In 2021, the OSV Challenge will culminate with Demo Day on Sept. 18, during which 12 semi-finalists will have an opportunity to present their final pitches to a panel of judges and investors. Participants will have the opportunity to earn additional prizes as contestants advance through the various stages of the Challenge. Demo Day will be an in-person event with a virtual component, so anyone can watch the judging without physically being at the site of the competition.

The judges will be OSV stakeholders and members of the OSV Institute board. According to Shanks, judges will be looking for “innovative ideas, or at least a renewal of older ideas, and presenters will need to know the impact they will have.”

Ideas will have to be both scalable and sustainable, he said, and organizations need to have a high-quality leadership.

 

Nearly Died of COVID-19

Shanks, 44, has begun 2021 with a new enthusiasm for helping the Church through the OSV Challenge, as he nearly died of COVID-19 at the end of 2020. He suffers from a pre-existing condition, asthma, and in November contracted COVID-19 even though “my family and I were big mask-wearers, stayed home and didn’t eat out.”

The COVID attacked his lungs, and he was taken to the hospital where he had chest X-rays and blood work. He was intubated and sedated, he recalled, “which I knew was bad news.”

A priest came to give him the Anointing of the Sick before he was sedated; hospital workers told him in private before he left, “Your next call will be for his death.”

For the next six weeks he was under sedation, attached to machines. His kidneys shut down, and he was on 24-hour dialysis. He contracted pneumonia and sepsis. It looked bleak. His doctor didn’t think he would make it.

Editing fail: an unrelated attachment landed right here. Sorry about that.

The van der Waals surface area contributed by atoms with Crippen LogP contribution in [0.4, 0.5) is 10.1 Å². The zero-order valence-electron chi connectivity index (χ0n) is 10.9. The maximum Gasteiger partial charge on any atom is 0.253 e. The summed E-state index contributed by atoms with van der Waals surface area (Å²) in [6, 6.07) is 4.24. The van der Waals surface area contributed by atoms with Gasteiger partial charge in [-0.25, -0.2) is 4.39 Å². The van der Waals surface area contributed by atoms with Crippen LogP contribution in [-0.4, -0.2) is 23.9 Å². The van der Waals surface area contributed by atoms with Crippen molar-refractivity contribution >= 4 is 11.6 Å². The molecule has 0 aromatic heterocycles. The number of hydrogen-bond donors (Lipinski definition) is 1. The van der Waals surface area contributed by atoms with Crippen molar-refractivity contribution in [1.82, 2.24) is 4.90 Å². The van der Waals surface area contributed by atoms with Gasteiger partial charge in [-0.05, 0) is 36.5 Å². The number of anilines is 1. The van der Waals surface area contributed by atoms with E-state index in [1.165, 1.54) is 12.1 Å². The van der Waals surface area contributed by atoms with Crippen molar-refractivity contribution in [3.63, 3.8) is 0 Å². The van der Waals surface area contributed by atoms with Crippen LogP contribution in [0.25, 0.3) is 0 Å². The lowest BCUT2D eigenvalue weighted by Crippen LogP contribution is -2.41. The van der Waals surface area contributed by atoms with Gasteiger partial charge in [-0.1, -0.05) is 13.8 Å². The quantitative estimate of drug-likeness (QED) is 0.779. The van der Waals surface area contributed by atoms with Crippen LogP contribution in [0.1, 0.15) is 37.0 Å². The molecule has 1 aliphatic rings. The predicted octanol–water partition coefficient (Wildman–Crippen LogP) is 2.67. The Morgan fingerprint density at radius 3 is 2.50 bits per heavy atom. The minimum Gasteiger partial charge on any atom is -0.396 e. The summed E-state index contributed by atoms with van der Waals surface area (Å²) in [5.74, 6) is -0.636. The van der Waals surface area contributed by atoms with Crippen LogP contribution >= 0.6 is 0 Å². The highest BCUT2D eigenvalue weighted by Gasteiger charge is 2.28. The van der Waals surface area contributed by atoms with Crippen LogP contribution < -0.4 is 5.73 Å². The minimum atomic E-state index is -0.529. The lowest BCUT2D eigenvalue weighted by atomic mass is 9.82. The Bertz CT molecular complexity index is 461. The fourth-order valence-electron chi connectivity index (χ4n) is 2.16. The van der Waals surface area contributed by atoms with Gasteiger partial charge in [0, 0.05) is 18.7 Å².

Meanwhile, his wife and friends began a novena to St. Jude. As they prayed, his condition began to improve. Shanks recalled, “I was like the paralytic lowered before Jesus, and he said, ‘Rise and walk.’”

Shanks was unconscious or in a “dream state” for six weeks, a time of which he has no memory. When he finally awoke, it was difficult for him to distinguish between fantasy and reality. He was unable to walk, talk or move his arms. He’s had to relearn everything since then, including walking, talking and how to breathe and swallow. He returned to work in February after three months in the hospital, but he’s still undergoing therapy. He doesn’t have full use of his left arm, his fingertips are numb and he has difficulty with balance when standing.

His entire family ended up contracting COVID-19, although the effects on his five children, age 12 and under, was mild and on his stay-at-home wife, moderate. Besides her prayer, his wife was dedicated in visiting him. Shanks said, “She did come to see me in the hospital when they thought I was going to die. She was in full medical attire. She didn’t want me to die alone.”

Many priests came to visit; Bishop Kevin Rhoades of Fort Wayne-South Bend said Mass at his bedside.

Shanks’ brush with death has given him new enthusiasm with his work for OSV Institute. He said, “My life has always been about saving souls, and I realize that our time on Earth is fleeting. Bringing it back to the OSV Challenge, it demonstrates that we need impactful and effective ideas to bring people to Jesus.”